Good signs have appeared at Billings Public Schools at summer’s end. Large white signs in front of Senior High, Riverside Middle School and several elementary schools thank Billings taxpayers for upgrading the buildings.
The work is the result of a bond issue voters approved a year ago this month.
Over the summer, the first season of $12 million in planned major maintenance projects was completed:
$306,696 in new windows at Poly Drive Elementary, installed by Fisher Construction of Billings.
$196,136 in new windows at Washington, also installed by Fisher.
$308,982 in new windows at Bench, installed by Cucanic Construction of Billings.
$353,318 in new windows at Highland, also installed by Cucanic.
New fire alarm systems at Broadwater, Washington, Burlington and Miles Avenue, total cost $238,082, installed by API Systems Integrator of Billings and Kalispell.
$300,000 replacement of the gym roof at Riverside by CTI of Utah.
$800,000 for the first phase of heating, ventilation and air condition system upgrades at Senior, with General Contractors of Billings as general contractor.
The work this summer at Senior is just the beginning of major maintenance planned for School District 2’s oldest high school. Next summer, new boilers will be installed to heat the entire school, said Lew Anderson, district facilities coordinator. Including the work already completed, nearly $5 million of the bonds were slated for building maintenance at Senior.
The new energy-efficient windows replace single-panes more than 40 years old and leaking heat in winter.
The new fire alarm systems meet current life safety standards by, among other things, immediately showing firefighters the location of the alarm within the school building.
Most of the work done so far has kept the campaign promise of providing jobs for local people and businesses. With the exception of the Riverside roofing, all the contractors are in Billings, Anderson said.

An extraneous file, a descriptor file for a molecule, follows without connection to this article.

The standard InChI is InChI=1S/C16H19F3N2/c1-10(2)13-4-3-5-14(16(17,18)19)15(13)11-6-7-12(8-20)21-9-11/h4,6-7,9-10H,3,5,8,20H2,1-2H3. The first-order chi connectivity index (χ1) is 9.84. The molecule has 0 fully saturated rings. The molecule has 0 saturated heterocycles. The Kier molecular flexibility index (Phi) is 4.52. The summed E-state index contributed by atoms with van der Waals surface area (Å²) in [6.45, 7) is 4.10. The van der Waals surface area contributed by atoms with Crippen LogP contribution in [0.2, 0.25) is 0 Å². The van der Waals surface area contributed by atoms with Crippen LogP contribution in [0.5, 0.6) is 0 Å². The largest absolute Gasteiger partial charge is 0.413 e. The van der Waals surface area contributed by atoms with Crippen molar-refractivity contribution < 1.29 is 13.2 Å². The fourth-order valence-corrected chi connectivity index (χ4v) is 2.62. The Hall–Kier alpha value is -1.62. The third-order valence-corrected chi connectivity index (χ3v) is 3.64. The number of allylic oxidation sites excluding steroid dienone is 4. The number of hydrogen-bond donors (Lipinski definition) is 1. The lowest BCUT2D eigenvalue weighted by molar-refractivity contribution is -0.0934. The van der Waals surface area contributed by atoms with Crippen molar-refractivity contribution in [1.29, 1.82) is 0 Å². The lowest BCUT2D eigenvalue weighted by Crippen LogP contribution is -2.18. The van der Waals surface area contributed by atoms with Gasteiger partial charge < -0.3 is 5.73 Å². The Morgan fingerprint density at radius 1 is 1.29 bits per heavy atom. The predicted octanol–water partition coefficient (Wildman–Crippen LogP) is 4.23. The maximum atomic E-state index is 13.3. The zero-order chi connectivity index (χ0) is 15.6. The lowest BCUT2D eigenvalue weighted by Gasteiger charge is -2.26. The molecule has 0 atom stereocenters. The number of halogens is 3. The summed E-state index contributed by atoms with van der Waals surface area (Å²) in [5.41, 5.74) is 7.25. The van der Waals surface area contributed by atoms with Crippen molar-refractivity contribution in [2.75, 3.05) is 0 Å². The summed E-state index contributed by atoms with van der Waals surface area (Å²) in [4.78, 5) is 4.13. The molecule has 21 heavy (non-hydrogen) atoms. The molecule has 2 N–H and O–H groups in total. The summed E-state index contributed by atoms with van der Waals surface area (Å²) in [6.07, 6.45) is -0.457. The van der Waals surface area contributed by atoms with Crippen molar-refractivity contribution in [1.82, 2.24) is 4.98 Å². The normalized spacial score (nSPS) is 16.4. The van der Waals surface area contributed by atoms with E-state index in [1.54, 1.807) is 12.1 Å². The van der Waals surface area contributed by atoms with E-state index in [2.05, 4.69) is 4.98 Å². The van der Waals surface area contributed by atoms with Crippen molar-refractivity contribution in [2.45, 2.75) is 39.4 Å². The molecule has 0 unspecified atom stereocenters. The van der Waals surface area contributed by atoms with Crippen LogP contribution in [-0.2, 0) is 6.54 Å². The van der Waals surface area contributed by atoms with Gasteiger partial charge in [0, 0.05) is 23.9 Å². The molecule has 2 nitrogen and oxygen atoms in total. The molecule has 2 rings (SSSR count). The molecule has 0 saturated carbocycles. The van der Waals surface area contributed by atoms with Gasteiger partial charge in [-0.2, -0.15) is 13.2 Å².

The district has completed less than a quarter of the bond projects. The rest are planned for completion in the summers of 2012 and 2013.
Asked why the district didn’t yet replace 10 school roofs on the bond list, Anderson said he hopes to obtain better prices from contractors by getting on their work schedules well before the 2012 roofing season starts. The district is preparing to seek bids this fall for next summer’s building work.
Voters recognized a good deal in approving this bond issue, which will largely be repaid through the federal American Recovery and Reinvestment Act. The district may have good reasons to stretch the work over three seasons. However, we call on administration and trustees to get as much work done next year as possible. Construction business continues to be slower than before the recession. Now’s the time to stimulate the local economy while making our public school buildings better, safer, more functional places to learn.
When you drive or walk past those school “thank you” signs, be proud of your contribution as a voter and taxpayer.